Alexandre Kantorow is acclaimed by the press as “Franz Liszt reborn”. He was the first Frenchman to win the gold medal at the prestigious Tchaikovsky Competition. Here, he makes his debut with the Berliner Philharmoniker alongside Tugan Sokhiev. “You can channel all kinds of emotions on the piano,” says the pianist. Liszt’s Second Piano Concerto, which the composer began in 1839 and only premiered some 20 years later, offers a dazzling palette for this. Liszt develops the entire work from a single musical idea introduced by the woodwinds at the very beginning – one of the composer’s favourite disciplines.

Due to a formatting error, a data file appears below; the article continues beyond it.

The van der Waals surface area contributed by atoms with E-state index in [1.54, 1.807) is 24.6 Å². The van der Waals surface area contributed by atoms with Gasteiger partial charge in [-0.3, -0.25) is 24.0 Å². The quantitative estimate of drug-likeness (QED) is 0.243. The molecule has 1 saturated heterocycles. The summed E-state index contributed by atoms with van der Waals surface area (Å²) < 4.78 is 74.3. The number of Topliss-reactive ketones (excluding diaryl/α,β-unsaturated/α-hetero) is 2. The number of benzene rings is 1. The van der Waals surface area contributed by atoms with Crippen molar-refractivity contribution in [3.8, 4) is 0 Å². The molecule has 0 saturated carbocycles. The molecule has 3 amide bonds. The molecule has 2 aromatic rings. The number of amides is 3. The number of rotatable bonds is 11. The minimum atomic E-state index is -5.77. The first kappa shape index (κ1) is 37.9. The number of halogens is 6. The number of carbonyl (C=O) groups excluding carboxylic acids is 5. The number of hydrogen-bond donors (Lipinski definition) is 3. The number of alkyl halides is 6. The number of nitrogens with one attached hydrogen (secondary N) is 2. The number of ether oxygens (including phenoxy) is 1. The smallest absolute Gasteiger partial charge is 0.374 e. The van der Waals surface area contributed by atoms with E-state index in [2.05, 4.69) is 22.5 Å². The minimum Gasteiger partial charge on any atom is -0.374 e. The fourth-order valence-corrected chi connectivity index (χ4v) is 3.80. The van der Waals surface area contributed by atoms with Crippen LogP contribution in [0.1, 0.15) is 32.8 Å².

Dmitri Shostakovich’s Fourth Symphony also had to wait a long time for its premiere. To appease the Stalinist cultural functionaries in advance, the composer confessed in Pravda that with this work he was “responding to the ‘social mission’ of our remarkable epoch”. Shortly afterwards, however, the same newspaper condemned his opera Lady Macbeth as “muddle instead of music”. From one day to the next, Shostakovich became a political target. The rehearsals for the premiere of his Fourth Symphony were in full swing when the composer suddenly withdrew it. It is not known whether functionaries put pressure on him, or whether Shostakovich himself doubted that his public confession would pass the censor. Krzysztof Meyer, a friend of the composer, described the symphony as “one of Shostakovich’s most harrowing and tragic works”. It was not premiered until some 25 years after it was written – and after Stalin’s death.